City inspector helps win deal for contractor Housing supervisor represented firm to get state work

Henson to investigate

Leon A. Peters has role in permits, reports on company

February 25, 1996|By JoAnna Daemmrich and Jim Haner | JoAnna Daemmrich and Jim Haner,SUN STAFF

A senior city inspector is acting as the electrical consultant for a construction company he regulates and has helped the contractor win $125,662 in state government work.

Leon A. Peters, a supervisor of construction and electrical inspections for the Baltimore Housing department, made it possible for Journeyman General Contractors to close the state deal because he provided the electrical expertise the company lacked, the firm's president said. Mr. Peters is already under scrutiny for owning a rundown rental property.

For the past five years, Mr. Peters has been involved in issuing building permits and signing off on city work done by Journeyman -- and he continued to do so while representing the company, according to interviews and documents.

His relationship with Journeyman raises new questions about ethical conflicts among officials charged with enforcing city construction and building codes.

In recent weeks, The Sun has reported that at least five housing officials were allowed to own substandard rental houses in the city for years with little or no enforcement action by their agency.

Mayor Kurt L. Schmoke has since ordered inspections of all rental properties owned by housing employees. In Mr. Peters' case, city inspectors uncovered 17 violations at a three-story apartment house he owns at 4002 Belle Ave. in Northwest Baltimore.

On Friday, Housing Commissioner Daniel P. Henson III vowed to investigate the new disclosures about Mr. Peters, who is in charge of city inspectors on the west side.

"I do think that it's important that these guys maintain total objectivity, and they know it," Mr. Henson said. "One should not be inspecting work for a company that one has a relationship with -- businesslike or otherwise."

Mr. Peters, 51, a master electrician who has worked for the city since 1974 and is paid $38,819 a year, refused to discuss the nature of his work for Journeyman.

But in an interview, he said he does not see any conflict of interest because he has never personally inspected Journeyman's work for the city. Rather, he said, his involvement as a city official has been limited to signing off on permits and inspection reports in the normal course of business.

"Whomever comes through this office with an application for a building permit in their hands, all I do is sign off on the fees," Mr. Peters said. "That is all I do, make sure the required fees have been paid. You will not find me personally involved in inspecting Journeyman projects."

James A. Harvey Sr., the founder and president of the construction company based in Parkville, said Mr. Peters did him a favor as an unpaid "consultant," offering friendly advice on how to meet contract requirements in the deal Journeyman signed with the state last fall.

"I just brought him [in] on that particular project because he had the expertise," Mr. Harvey said. "He knew how to go about doing this, and I needed the job. It's all in networking, it may look sort of strange and funny to you, but it's just trying to make ends meet."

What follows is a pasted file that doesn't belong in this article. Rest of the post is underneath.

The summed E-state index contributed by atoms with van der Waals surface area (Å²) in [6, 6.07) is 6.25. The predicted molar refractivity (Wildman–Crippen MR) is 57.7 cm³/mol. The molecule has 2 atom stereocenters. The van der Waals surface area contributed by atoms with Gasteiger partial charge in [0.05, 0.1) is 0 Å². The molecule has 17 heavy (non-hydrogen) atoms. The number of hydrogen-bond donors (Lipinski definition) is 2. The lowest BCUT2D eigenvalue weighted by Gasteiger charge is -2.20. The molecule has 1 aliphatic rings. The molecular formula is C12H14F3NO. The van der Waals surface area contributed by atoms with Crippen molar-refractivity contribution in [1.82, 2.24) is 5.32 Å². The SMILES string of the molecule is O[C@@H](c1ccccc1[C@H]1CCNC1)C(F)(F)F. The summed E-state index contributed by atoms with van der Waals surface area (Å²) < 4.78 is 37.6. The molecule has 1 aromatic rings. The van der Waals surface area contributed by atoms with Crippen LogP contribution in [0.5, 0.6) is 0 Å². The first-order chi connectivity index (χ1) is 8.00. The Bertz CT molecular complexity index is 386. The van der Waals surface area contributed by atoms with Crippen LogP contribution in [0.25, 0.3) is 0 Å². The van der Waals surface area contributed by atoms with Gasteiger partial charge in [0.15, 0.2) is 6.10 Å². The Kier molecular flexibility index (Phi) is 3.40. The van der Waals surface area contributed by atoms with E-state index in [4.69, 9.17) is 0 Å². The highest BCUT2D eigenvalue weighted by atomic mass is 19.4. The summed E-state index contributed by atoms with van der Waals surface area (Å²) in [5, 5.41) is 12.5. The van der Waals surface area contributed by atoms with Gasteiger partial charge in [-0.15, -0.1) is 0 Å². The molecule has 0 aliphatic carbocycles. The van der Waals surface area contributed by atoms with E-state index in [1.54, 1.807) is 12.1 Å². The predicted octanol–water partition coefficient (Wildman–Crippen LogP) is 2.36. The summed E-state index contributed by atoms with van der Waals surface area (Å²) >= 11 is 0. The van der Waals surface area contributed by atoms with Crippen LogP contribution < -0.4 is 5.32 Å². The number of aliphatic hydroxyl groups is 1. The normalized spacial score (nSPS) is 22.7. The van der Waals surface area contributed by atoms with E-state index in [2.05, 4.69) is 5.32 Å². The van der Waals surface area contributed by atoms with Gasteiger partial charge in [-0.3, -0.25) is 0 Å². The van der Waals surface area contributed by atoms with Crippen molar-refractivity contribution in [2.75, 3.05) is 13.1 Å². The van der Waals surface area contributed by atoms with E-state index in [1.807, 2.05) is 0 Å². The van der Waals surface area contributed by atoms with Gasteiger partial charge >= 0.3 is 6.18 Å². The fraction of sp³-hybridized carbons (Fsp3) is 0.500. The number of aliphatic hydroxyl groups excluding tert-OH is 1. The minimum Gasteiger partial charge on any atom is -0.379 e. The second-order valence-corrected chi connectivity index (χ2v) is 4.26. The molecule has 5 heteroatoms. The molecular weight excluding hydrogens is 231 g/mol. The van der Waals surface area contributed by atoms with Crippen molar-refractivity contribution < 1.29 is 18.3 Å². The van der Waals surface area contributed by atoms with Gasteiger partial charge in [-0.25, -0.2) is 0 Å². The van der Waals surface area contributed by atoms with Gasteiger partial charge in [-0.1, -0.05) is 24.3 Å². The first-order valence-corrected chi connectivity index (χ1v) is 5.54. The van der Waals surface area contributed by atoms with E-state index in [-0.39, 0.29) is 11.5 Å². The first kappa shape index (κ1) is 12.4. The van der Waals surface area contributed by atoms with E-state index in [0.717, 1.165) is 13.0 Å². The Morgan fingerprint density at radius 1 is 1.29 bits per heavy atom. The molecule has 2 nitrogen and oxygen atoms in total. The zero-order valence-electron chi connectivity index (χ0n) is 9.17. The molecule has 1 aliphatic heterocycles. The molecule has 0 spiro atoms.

But the general contractor overseeing the job, Homewood General Contractors Inc. of Cockeysville, described the relationship differently.

L. Brook Behner, the project manager, said Mr. Peters represented himself as Journeyman's electrician, was intimately involved in planning the wiring of the fire alarm systems and went out to the state office buildings to get work crews started.

The revelations about Mr. Peters' involvement with the company emerge from a review of more than 100 pages of city Housing Administration documents and state records obtained by The Sun.

A city ethics expert suggested even an unpaid relationship could violate decrees against city employees holding positions that might conflict with their jobs.

"Anything they might do that might compromise the objectivity of what they are doing on behalf of the government is a potential problem," said Alan Yuspeh, who chairs the city's ethics board.

Much of Journeyman's business comes from the city through an emergency repair program to help poor and elderly homeowners with such problems as leaking roofs and broken heaters. Mr. Harvey's company, which he incorporated in 1983, has received $247,602 in contracts since July 1991 under the federally funded program run by the Housing Department.

The company also received a share of the $25.6 million in federal funds doled out by the Housing Authority without public bids to repair rundown homes for the poor. Mr. Harvey last was paid by the authority in 1993.

Last summer, Mr. Harvey says, he was facing dwindling work prospects because the city's emergency program was running out of funds.

While he was looking for new construction work, a friend called with a tip about what would turn into his largest government contract. The work: revamping nine state office buildings and district courthouses in Baltimore and the surrounding suburbs to meet federal requirements for the disabled.

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